Waxahatchee

Philadelphia, PA

Waxahatchee

Waxahatchee doesn’t deliver nepenthes for the broken-hearted. Instead, Katie Crutchfield dwells on the bitter revelations of love lost, on crippling devastation, and the cycle that intertwines pleasure with pain.

But these songs are more Stay Home Club than “woe is me,” with hard-hitting riffs and clever celebrations of bitter resolve. Pitchfork says Crutchfield’s tunes “play like fiery exorcisms”—which is precisely what a heartbreak is, and what happens to be the impetus that carries us through the fire of it all on Waxahatchee’s fourth album and second for Merge, last year’s Out in the Storm. From the first heavy chord of the unrepentant pity party “Never Been Wrong,” where Crutchfield belts “Everyone will hear me complain/Everyone will pity my pain,” to the second track on the album, “8 Ball,” she celebrates the breakdown: “I’ll drink too much, I’ll cause a big scene. … I don’t care who sees.”

Crutchfield transforms the demons of her own experience into the stuff of everybody’s heartache through unapologetic, sardonic explorations of unfortunate decisions and questionable self-care. The moods and modes pivot violently, from bitter to regretful to resigned. Crutchfield finishes shedding her skin in the finale: “You finally hear me say that I’ll walk, I’m walking away. I watched myself fade and fade.”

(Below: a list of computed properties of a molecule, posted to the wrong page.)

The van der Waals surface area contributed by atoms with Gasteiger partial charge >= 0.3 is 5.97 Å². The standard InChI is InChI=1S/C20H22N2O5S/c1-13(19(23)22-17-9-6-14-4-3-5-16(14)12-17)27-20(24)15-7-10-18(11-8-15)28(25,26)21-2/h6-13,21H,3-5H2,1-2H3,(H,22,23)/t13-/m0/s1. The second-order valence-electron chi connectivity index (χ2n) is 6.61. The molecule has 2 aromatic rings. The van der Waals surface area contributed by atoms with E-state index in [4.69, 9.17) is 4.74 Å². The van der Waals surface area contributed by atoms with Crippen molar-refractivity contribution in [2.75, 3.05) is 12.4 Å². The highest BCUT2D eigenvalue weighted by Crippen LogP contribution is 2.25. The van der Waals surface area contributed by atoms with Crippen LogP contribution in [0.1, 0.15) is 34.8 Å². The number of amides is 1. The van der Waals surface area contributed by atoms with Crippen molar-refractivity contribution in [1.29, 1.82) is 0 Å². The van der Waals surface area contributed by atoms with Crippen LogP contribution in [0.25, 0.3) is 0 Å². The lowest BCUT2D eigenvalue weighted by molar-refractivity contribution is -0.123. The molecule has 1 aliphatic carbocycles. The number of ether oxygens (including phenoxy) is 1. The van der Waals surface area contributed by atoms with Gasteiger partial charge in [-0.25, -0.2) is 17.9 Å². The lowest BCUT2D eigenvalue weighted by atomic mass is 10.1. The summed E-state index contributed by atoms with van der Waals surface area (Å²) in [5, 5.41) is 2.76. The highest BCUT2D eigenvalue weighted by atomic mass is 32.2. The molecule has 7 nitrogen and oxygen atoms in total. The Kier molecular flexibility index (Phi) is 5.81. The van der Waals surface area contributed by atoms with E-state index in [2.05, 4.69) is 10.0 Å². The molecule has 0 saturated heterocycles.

The name Waxahatchee is a nod to Crutchfield’s home state of Alabama, where she formed her first project, The Ackleys, at age 15 with her twin sister, Allison. (Allison performs at this year’s Hopscotch with Swearin’.) She recorded her first Waxahatchee album, American Weekend, in her childhood bedroom in Birmingham. The New York Times called it one of 2012’s essential albums. Since then, though, and especially on Out in the Storm, Crutchfield has lifted those lo-fi emotions to a new level of polish and power, leading to one of this decade’s most convincing and exquisite rock bands.